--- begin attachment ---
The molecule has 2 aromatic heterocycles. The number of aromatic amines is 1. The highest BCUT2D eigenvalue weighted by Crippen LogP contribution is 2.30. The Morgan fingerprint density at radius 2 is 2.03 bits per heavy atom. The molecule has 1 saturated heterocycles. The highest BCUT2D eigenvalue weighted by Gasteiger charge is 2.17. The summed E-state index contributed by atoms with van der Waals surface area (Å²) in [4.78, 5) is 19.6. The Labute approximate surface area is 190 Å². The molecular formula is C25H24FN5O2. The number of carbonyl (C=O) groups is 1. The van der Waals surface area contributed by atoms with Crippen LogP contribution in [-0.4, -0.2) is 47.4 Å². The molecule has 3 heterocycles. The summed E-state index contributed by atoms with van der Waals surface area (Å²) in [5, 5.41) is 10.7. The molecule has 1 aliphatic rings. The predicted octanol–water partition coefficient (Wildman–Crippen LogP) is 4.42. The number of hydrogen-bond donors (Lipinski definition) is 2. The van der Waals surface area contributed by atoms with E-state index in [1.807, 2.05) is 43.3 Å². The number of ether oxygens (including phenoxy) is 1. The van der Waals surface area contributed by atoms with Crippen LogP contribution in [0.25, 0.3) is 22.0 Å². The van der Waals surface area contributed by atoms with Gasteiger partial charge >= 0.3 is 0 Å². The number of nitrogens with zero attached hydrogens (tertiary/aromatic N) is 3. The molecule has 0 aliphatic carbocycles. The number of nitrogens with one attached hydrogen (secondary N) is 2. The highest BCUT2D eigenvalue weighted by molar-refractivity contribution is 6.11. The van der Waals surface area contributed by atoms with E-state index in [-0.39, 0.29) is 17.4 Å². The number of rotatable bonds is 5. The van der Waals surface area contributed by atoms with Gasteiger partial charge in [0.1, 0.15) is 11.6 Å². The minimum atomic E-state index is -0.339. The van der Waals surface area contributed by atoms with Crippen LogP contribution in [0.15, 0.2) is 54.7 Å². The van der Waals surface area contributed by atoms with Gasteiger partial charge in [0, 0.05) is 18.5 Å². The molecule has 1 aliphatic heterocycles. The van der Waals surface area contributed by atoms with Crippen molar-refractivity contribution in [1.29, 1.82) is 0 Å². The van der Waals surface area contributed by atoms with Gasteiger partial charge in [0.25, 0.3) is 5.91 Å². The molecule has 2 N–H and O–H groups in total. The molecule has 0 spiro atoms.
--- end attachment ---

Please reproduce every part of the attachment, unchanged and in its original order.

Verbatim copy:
The molecule has 2 aromatic heterocycles. The number of aromatic amines is 1. The highest BCUT2D eigenvalue weighted by Crippen LogP contribution is 2.30. The Morgan fingerprint density at radius 2 is 2.03 bits per heavy atom. The molecule has 1 saturated heterocycles. The highest BCUT2D eigenvalue weighted by Gasteiger charge is 2.17. The summed E-state index contributed by atoms with van der Waals surface area (Å²) in [4.78, 5) is 19.6. The Labute approximate surface area is 190 Å². The molecular formula is C25H24FN5O2. The number of carbonyl (C=O) groups is 1. The van der Waals surface area contributed by atoms with Crippen LogP contribution in [-0.4, -0.2) is 47.4 Å². The molecule has 3 heterocycles. The summed E-state index contributed by atoms with van der Waals surface area (Å²) in [5, 5.41) is 10.7. The molecule has 1 aliphatic rings. The predicted octanol–water partition coefficient (Wildman–Crippen LogP) is 4.42. The number of hydrogen-bond donors (Lipinski definition) is 2. The van der Waals surface area contributed by atoms with E-state index in [1.807, 2.05) is 43.3 Å². The number of ether oxygens (including phenoxy) is 1. The van der Waals surface area contributed by atoms with Crippen LogP contribution in [0.25, 0.3) is 22.0 Å². The van der Waals surface area contributed by atoms with Gasteiger partial charge >= 0.3 is 0 Å². The number of nitrogens with zero attached hydrogens (tertiary/aromatic N) is 3. The molecule has 0 aliphatic carbocycles. The number of nitrogens with one attached hydrogen (secondary N) is 2. The highest BCUT2D eigenvalue weighted by molar-refractivity contribution is 6.11. The van der Waals surface area contributed by atoms with E-state index in [-0.39, 0.29) is 17.4 Å². The number of rotatable bonds is 5. The van der Waals surface area contributed by atoms with Gasteiger partial charge in [0.1, 0.15) is 11.6 Å². The minimum atomic E-state index is -0.339. The van der Waals surface area contributed by atoms with Crippen LogP contribution in [0.15, 0.2) is 54.7 Å². The van der Waals surface area contributed by atoms with Gasteiger partial charge in [0, 0.05) is 18.5 Å². The molecule has 1 aliphatic heterocycles. The van der Waals surface area contributed by atoms with Crippen molar-refractivity contribution in [1.29, 1.82) is 0 Å². The van der Waals surface area contributed by atoms with Gasteiger partial charge in [0.25, 0.3) is 5.91 Å². The molecule has 2 N–H and O–H groups in total. The molecule has 0 spiro atoms.